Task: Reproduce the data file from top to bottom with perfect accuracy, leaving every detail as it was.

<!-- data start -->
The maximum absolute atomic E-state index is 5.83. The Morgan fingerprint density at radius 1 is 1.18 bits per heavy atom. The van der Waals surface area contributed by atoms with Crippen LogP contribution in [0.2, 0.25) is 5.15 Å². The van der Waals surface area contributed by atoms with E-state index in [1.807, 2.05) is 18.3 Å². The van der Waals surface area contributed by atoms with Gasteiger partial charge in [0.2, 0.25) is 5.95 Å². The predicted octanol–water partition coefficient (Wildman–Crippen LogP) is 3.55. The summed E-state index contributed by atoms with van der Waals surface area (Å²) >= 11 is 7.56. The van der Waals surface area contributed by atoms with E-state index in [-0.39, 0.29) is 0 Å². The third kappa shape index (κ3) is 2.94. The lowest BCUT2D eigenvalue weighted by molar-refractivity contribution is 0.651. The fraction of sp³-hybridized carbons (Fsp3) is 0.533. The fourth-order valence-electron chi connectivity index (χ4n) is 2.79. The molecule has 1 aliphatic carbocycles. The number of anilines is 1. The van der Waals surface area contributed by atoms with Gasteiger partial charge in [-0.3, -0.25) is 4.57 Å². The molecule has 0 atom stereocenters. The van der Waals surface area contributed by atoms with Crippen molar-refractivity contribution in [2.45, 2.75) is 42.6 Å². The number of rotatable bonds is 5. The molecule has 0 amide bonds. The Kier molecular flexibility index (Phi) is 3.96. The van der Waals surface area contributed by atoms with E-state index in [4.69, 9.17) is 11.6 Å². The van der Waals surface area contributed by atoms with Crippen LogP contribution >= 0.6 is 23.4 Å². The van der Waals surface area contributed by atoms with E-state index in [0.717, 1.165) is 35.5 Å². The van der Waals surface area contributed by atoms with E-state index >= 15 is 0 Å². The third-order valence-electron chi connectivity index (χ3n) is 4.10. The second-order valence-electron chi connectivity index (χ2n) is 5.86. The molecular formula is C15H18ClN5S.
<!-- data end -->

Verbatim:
The maximum absolute atomic E-state index is 5.83. The Morgan fingerprint density at radius 1 is 1.18 bits per heavy atom. The van der Waals surface area contributed by atoms with Crippen LogP contribution in [0.2, 0.25) is 5.15 Å². The van der Waals surface area contributed by atoms with E-state index in [1.807, 2.05) is 18.3 Å². The van der Waals surface area contributed by atoms with Gasteiger partial charge in [0.2, 0.25) is 5.95 Å². The predicted octanol–water partition coefficient (Wildman–Crippen LogP) is 3.55. The summed E-state index contributed by atoms with van der Waals surface area (Å²) >= 11 is 7.56. The van der Waals surface area contributed by atoms with E-state index in [-0.39, 0.29) is 0 Å². The third kappa shape index (κ3) is 2.94. The lowest BCUT2D eigenvalue weighted by molar-refractivity contribution is 0.651. The fraction of sp³-hybridized carbons (Fsp3) is 0.533. The fourth-order valence-electron chi connectivity index (χ4n) is 2.79. The molecule has 1 aliphatic carbocycles. The number of anilines is 1. The van der Waals surface area contributed by atoms with Gasteiger partial charge in [-0.3, -0.25) is 4.57 Å². The molecule has 0 atom stereocenters. The van der Waals surface area contributed by atoms with Crippen molar-refractivity contribution in [2.45, 2.75) is 42.6 Å². The number of rotatable bonds is 5. The molecule has 0 amide bonds. The Kier molecular flexibility index (Phi) is 3.96. The van der Waals surface area contributed by atoms with E-state index in [4.69, 9.17) is 11.6 Å². The van der Waals surface area contributed by atoms with Crippen LogP contribution >= 0.6 is 23.4 Å². The van der Waals surface area contributed by atoms with E-state index in [0.717, 1.165) is 35.5 Å². The van der Waals surface area contributed by atoms with E-state index >= 15 is 0 Å². The third-order valence-electron chi connectivity index (χ3n) is 4.10. The second-order valence-electron chi connectivity index (χ2n) is 5.86. The molecular formula is C15H18ClN5S.